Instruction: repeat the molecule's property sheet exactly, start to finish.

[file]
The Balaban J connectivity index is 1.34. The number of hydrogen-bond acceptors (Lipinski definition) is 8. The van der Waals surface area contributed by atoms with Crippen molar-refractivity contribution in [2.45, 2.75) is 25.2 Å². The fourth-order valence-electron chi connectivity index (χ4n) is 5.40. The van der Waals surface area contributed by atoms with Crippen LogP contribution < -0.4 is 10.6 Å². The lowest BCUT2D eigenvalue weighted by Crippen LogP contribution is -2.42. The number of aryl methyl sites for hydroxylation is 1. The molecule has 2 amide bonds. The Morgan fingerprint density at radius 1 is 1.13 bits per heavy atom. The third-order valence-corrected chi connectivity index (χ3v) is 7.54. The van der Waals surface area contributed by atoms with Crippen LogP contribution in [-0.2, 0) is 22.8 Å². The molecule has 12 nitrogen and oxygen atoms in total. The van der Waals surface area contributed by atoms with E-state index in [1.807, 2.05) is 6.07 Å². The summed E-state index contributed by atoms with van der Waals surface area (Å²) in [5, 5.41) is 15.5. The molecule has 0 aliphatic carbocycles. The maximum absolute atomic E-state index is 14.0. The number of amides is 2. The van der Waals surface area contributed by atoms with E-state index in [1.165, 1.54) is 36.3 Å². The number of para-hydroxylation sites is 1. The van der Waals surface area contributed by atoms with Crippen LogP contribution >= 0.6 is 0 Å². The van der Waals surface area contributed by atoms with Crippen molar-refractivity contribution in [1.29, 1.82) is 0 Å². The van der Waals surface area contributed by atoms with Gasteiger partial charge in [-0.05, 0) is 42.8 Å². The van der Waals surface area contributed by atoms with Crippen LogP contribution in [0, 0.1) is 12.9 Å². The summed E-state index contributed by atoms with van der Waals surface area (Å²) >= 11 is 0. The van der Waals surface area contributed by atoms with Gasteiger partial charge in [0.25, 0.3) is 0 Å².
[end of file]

The Balaban J connectivity index is 1.34. The number of hydrogen-bond acceptors (Lipinski definition) is 8. The van der Waals surface area contributed by atoms with Crippen molar-refractivity contribution in [2.45, 2.75) is 25.2 Å². The fourth-order valence-electron chi connectivity index (χ4n) is 5.40. The van der Waals surface area contributed by atoms with Crippen LogP contribution < -0.4 is 10.6 Å². The lowest BCUT2D eigenvalue weighted by Crippen LogP contribution is -2.42. The number of aryl methyl sites for hydroxylation is 1. The molecule has 2 amide bonds. The Morgan fingerprint density at radius 1 is 1.13 bits per heavy atom. The third-order valence-corrected chi connectivity index (χ3v) is 7.54. The van der Waals surface area contributed by atoms with Crippen LogP contribution in [-0.2, 0) is 22.8 Å². The molecule has 12 nitrogen and oxygen atoms in total. The van der Waals surface area contributed by atoms with E-state index in [1.807, 2.05) is 6.07 Å². The summed E-state index contributed by atoms with van der Waals surface area (Å²) in [5, 5.41) is 15.5. The molecule has 0 aliphatic carbocycles. The maximum absolute atomic E-state index is 14.0. The number of amides is 2. The van der Waals surface area contributed by atoms with E-state index in [1.165, 1.54) is 36.3 Å². The number of para-hydroxylation sites is 1. The van der Waals surface area contributed by atoms with Crippen LogP contribution >= 0.6 is 0 Å². The van der Waals surface area contributed by atoms with Crippen molar-refractivity contribution in [1.29, 1.82) is 0 Å². The van der Waals surface area contributed by atoms with Gasteiger partial charge in [-0.05, 0) is 42.8 Å². The van der Waals surface area contributed by atoms with Crippen LogP contribution in [0, 0.1) is 12.9 Å². The summed E-state index contributed by atoms with van der Waals surface area (Å²) >= 11 is 0. The van der Waals surface area contributed by atoms with Gasteiger partial charge in [0.25, 0.3) is 0 Å².